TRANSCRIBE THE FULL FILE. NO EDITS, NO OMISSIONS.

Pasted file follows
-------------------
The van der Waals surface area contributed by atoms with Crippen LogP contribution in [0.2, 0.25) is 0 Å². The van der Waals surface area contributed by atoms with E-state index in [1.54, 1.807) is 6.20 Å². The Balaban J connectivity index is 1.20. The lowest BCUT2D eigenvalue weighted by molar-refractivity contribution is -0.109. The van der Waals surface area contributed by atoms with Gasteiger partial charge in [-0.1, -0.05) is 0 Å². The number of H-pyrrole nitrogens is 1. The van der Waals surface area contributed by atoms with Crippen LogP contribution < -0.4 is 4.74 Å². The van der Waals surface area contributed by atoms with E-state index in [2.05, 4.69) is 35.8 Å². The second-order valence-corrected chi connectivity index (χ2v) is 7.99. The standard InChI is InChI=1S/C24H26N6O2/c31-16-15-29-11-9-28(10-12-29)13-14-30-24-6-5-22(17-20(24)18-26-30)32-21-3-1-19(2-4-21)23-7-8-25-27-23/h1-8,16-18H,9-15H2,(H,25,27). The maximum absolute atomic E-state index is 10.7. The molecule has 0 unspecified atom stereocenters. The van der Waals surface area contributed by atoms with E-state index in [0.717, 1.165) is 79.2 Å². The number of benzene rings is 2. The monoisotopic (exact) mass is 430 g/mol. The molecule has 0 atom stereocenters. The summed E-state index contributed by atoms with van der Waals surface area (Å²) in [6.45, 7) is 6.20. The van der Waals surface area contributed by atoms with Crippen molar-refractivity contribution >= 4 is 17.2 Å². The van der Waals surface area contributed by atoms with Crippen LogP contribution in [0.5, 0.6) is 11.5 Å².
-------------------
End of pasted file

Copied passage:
The van der Waals surface area contributed by atoms with Crippen LogP contribution in [0.2, 0.25) is 0 Å². The van der Waals surface area contributed by atoms with E-state index in [1.54, 1.807) is 6.20 Å². The Balaban J connectivity index is 1.20. The lowest BCUT2D eigenvalue weighted by molar-refractivity contribution is -0.109. The van der Waals surface area contributed by atoms with Gasteiger partial charge in [-0.1, -0.05) is 0 Å². The number of H-pyrrole nitrogens is 1. The van der Waals surface area contributed by atoms with Crippen LogP contribution < -0.4 is 4.74 Å². The van der Waals surface area contributed by atoms with E-state index in [2.05, 4.69) is 35.8 Å². The second-order valence-corrected chi connectivity index (χ2v) is 7.99. The standard InChI is InChI=1S/C24H26N6O2/c31-16-15-29-11-9-28(10-12-29)13-14-30-24-6-5-22(17-20(24)18-26-30)32-21-3-1-19(2-4-21)23-7-8-25-27-23/h1-8,16-18H,9-15H2,(H,25,27). The maximum absolute atomic E-state index is 10.7. The molecule has 0 unspecified atom stereocenters. The van der Waals surface area contributed by atoms with E-state index in [0.717, 1.165) is 79.2 Å². The number of benzene rings is 2. The monoisotopic (exact) mass is 430 g/mol. The molecule has 0 atom stereocenters. The summed E-state index contributed by atoms with van der Waals surface area (Å²) in [6.45, 7) is 6.20. The van der Waals surface area contributed by atoms with Crippen molar-refractivity contribution >= 4 is 17.2 Å². The van der Waals surface area contributed by atoms with Crippen LogP contribution in [0.5, 0.6) is 11.5 Å².